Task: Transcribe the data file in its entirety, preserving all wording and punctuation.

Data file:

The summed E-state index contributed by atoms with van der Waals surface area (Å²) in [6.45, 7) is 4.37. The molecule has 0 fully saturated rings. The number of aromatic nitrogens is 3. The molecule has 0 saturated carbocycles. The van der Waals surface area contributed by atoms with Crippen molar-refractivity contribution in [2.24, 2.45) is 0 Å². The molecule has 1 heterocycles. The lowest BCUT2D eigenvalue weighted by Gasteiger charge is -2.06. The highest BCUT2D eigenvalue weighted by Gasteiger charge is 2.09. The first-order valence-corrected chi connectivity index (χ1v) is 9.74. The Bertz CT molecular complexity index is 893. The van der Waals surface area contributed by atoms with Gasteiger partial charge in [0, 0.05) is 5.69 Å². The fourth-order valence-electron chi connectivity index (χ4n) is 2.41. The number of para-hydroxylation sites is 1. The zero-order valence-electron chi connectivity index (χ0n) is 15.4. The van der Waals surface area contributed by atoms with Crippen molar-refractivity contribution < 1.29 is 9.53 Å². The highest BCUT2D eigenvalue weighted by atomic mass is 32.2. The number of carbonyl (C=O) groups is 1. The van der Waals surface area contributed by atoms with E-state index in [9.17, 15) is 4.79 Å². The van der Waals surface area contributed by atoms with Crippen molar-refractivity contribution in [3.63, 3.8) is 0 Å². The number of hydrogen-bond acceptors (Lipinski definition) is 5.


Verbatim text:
The summed E-state index contributed by atoms with van der Waals surface area (Å²) in [6.45, 7) is 4.37. The molecule has 0 fully saturated rings. The number of aromatic nitrogens is 3. The molecule has 0 saturated carbocycles. The van der Waals surface area contributed by atoms with Crippen molar-refractivity contribution in [2.24, 2.45) is 0 Å². The molecule has 1 heterocycles. The lowest BCUT2D eigenvalue weighted by Gasteiger charge is -2.06. The highest BCUT2D eigenvalue weighted by Gasteiger charge is 2.09. The first-order valence-corrected chi connectivity index (χ1v) is 9.74. The Bertz CT molecular complexity index is 893. The van der Waals surface area contributed by atoms with Gasteiger partial charge in [0, 0.05) is 5.69 Å². The fourth-order valence-electron chi connectivity index (χ4n) is 2.41. The number of para-hydroxylation sites is 1. The zero-order valence-electron chi connectivity index (χ0n) is 15.4. The van der Waals surface area contributed by atoms with Crippen molar-refractivity contribution < 1.29 is 9.53 Å². The highest BCUT2D eigenvalue weighted by atomic mass is 32.2. The number of carbonyl (C=O) groups is 1. The van der Waals surface area contributed by atoms with E-state index in [9.17, 15) is 4.79 Å². The van der Waals surface area contributed by atoms with Crippen molar-refractivity contribution in [3.63, 3.8) is 0 Å². The number of hydrogen-bond acceptors (Lipinski definition) is 5.